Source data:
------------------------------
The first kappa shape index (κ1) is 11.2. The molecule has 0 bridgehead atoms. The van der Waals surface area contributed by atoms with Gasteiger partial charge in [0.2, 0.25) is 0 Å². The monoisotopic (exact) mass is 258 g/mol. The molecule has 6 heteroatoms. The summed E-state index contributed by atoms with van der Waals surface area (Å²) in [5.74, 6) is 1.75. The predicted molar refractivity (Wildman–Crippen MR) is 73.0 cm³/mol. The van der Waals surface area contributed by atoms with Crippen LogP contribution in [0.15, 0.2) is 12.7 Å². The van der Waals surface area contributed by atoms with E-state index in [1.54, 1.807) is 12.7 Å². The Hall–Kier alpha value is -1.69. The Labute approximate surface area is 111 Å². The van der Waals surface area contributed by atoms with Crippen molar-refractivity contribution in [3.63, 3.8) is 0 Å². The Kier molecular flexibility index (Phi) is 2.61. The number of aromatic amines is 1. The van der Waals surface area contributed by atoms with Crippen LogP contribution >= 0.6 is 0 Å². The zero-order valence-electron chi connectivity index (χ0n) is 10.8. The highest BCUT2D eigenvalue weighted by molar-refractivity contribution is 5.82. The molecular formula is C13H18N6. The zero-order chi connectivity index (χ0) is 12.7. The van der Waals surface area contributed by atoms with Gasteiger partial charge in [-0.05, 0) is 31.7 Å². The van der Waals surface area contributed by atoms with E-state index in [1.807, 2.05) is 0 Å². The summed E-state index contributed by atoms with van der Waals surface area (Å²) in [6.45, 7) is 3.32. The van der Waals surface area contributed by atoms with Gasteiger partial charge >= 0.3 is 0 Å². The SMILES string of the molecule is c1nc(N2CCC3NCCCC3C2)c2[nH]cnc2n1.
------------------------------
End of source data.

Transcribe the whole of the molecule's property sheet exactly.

The first kappa shape index (κ1) is 11.2. The molecule has 0 bridgehead atoms. The van der Waals surface area contributed by atoms with Gasteiger partial charge in [0.2, 0.25) is 0 Å². The monoisotopic (exact) mass is 258 g/mol. The molecule has 6 heteroatoms. The summed E-state index contributed by atoms with van der Waals surface area (Å²) in [5.74, 6) is 1.75. The predicted molar refractivity (Wildman–Crippen MR) is 73.0 cm³/mol. The van der Waals surface area contributed by atoms with Crippen LogP contribution in [0.15, 0.2) is 12.7 Å². The van der Waals surface area contributed by atoms with E-state index in [1.54, 1.807) is 12.7 Å². The Hall–Kier alpha value is -1.69. The Labute approximate surface area is 111 Å². The van der Waals surface area contributed by atoms with Crippen molar-refractivity contribution in [3.63, 3.8) is 0 Å². The Kier molecular flexibility index (Phi) is 2.61. The number of aromatic amines is 1. The van der Waals surface area contributed by atoms with Crippen LogP contribution >= 0.6 is 0 Å². The zero-order valence-electron chi connectivity index (χ0n) is 10.8. The highest BCUT2D eigenvalue weighted by molar-refractivity contribution is 5.82. The molecular formula is C13H18N6. The zero-order chi connectivity index (χ0) is 12.7. The van der Waals surface area contributed by atoms with Gasteiger partial charge in [-0.05, 0) is 31.7 Å². The van der Waals surface area contributed by atoms with E-state index in [1.807, 2.05) is 0 Å². The summed E-state index contributed by atoms with van der Waals surface area (Å²) in [6.45, 7) is 3.32. The van der Waals surface area contributed by atoms with Gasteiger partial charge >= 0.3 is 0 Å². The SMILES string of the molecule is c1nc(N2CCC3NCCCC3C2)c2[nH]cnc2n1.